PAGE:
And that's not all they share. Although US readers are legally barred from traveling to Cuba as tourists (let alone enjoying any products that originate there) you should know that Cuba has played an important role in shaping the cocktail landscape. Most notably, a bar called El Floridita in Havana has made many significant contributions—most of them attributed to the 1918 bartender/owner Constantino Ribalaaigua Vert. Constante, as his friends referred to him, featured numerous daiquiris and classic American cocktails on his menu. One daiquiri was named

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Drink Of The Week: Ward 8

Locke-Ober is the third oldest restaurant in Boston and the birthplace of our Drink of the Week. Supposedly invented in 1898 to honor one Martin M. Lomasney for winning the election to a seat in the state's legislature, the cocktail is named for the city's Ward 8 which historically supported Lomasney. Although this story is disputed by some, few can deny this is a tasty cocktail.

There is also disagreement on the exact proportions of this drink, but most folks recognize the same ingredients. You occasionally see Canadian Club used as the base spirit, but it really should be rye whiskey. You need a lemon and an orange and a bit of grenadine. I had one of these at the M & S Grill a while back and it was very nicely executed. Some prefer it on the rocks, but I like mine served up. How you decide

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Drink Of The Week: Twelve Mile Limit

This weekend is Repeal Day, the anniversary of the 21st Amendment to the US Constitution which ended Prohibition. Since the day is not quite upon us, I thought I would feature a cocktail that became prominent during Prohibition, or you might say because of prohibition. The name refers to the limit of a country's sovereignty along its sea borders. In other words, in order to escape US jurisdiction (and Prohibition), would-be drinkers had to travel twelve nautical miles away from the coastline in order to enjoy their favorite cocktail.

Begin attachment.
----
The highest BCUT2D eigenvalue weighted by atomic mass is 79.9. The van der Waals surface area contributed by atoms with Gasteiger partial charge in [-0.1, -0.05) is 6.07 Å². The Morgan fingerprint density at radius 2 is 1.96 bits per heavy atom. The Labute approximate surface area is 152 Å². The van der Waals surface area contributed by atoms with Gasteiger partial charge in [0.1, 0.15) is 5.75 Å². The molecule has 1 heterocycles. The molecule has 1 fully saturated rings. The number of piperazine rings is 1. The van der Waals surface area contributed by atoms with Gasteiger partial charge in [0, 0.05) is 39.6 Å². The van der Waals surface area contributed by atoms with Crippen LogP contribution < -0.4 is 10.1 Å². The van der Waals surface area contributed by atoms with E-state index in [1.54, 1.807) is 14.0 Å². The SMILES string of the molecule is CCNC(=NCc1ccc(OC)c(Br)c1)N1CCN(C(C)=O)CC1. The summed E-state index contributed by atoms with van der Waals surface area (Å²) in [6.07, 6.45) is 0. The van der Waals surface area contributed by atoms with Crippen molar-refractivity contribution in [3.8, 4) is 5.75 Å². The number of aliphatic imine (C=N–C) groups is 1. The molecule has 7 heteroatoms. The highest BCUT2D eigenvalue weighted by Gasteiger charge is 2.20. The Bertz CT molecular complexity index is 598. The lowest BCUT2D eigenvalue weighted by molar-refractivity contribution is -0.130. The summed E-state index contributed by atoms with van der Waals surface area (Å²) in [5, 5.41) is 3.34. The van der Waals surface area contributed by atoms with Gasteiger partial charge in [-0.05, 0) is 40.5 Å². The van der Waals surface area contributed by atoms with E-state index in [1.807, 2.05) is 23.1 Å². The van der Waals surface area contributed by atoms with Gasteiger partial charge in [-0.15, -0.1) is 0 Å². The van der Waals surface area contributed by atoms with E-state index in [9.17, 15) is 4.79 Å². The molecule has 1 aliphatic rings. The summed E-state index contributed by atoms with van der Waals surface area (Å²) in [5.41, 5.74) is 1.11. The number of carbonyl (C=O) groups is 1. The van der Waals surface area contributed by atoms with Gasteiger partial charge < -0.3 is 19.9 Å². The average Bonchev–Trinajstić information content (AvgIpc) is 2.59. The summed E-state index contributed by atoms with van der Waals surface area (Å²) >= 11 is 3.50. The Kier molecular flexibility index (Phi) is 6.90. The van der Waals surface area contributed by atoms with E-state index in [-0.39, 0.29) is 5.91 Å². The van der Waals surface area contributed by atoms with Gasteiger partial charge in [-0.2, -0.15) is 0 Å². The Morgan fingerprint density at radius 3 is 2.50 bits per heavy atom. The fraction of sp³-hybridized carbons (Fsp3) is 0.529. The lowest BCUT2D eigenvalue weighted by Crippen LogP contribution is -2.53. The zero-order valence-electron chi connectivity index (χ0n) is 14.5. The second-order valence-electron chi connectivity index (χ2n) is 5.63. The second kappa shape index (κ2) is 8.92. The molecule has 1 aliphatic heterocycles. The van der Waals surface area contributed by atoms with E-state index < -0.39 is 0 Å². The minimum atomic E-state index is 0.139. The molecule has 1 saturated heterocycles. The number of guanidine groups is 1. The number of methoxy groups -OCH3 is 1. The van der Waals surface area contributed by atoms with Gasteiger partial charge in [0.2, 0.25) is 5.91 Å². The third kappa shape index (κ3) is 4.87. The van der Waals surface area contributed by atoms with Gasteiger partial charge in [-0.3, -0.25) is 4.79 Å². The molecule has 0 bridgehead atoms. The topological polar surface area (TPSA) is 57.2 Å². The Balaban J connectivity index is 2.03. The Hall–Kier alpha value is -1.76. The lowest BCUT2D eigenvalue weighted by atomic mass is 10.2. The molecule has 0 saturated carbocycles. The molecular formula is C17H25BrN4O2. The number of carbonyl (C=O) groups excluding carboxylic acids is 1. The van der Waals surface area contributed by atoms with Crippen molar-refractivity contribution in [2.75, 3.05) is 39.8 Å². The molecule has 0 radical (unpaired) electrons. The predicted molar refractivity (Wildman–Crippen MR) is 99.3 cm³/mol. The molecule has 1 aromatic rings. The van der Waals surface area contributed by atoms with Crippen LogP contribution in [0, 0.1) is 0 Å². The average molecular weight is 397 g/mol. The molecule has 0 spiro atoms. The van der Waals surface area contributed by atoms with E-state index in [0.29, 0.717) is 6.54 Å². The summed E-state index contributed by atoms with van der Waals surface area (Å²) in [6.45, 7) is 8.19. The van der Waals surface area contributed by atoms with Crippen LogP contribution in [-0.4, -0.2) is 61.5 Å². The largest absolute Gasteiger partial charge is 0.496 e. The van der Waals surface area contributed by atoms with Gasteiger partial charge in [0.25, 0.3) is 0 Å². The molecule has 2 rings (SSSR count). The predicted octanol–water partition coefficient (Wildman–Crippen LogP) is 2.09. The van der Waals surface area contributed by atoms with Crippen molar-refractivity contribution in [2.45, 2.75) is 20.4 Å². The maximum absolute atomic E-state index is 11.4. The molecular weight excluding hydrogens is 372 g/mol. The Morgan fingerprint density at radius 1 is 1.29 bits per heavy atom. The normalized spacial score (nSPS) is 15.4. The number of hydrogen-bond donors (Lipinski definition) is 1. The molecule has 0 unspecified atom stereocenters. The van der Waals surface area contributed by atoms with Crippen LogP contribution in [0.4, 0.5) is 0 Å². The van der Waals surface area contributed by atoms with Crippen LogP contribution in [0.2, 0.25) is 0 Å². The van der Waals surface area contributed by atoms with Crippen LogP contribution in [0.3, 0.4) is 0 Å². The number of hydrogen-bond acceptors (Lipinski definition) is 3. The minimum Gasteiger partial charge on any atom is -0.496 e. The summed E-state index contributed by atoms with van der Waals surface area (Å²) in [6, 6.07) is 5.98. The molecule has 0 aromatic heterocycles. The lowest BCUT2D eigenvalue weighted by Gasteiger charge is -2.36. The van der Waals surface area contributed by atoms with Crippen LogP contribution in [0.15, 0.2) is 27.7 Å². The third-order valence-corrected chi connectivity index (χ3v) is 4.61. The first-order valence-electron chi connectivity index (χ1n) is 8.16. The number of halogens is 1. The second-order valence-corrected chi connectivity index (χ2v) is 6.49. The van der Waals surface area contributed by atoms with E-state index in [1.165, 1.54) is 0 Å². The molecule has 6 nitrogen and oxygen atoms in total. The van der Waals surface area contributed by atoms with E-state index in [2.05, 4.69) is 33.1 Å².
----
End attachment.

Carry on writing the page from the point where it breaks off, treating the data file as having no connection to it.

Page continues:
Like the Scofflaw, this Drink of the Week pokes fun at our "Noble Experiment", but in this case, it's more than just words. At the time, since it was not illegal to drink alcohol, only to manufacture, sell and transport it, anyone with a boat could head a mere three miles out, buy whatever they wanted and drink

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Drink of the Week: Zombie

It's the last of the Halloween cocktails, and I am finishing with a good one, the Zombie. This is another Tiki classic, but like many others in its class, this drink is rarely made properly. There's a good reason for that: the drink's creator, Don the Beachcomber, kept his recipes a secret from the world believing his unique, tasty creations were vital to sustaining his business. Over the years, plenty of knock-off recipes have appeared, but the original remained a mystery until recently.

If there is an expert alive today that knows more about tiki mixology than anyone else, it's Jeff "Beachbum" Berry. His research, along with that of several others, has produced a growing compendium of tropical masterpieces along with a few surprises. One of these is the original Don the Beachcomber recipe for the Zombie which appeared in a New York Times article. The Beachbum acquired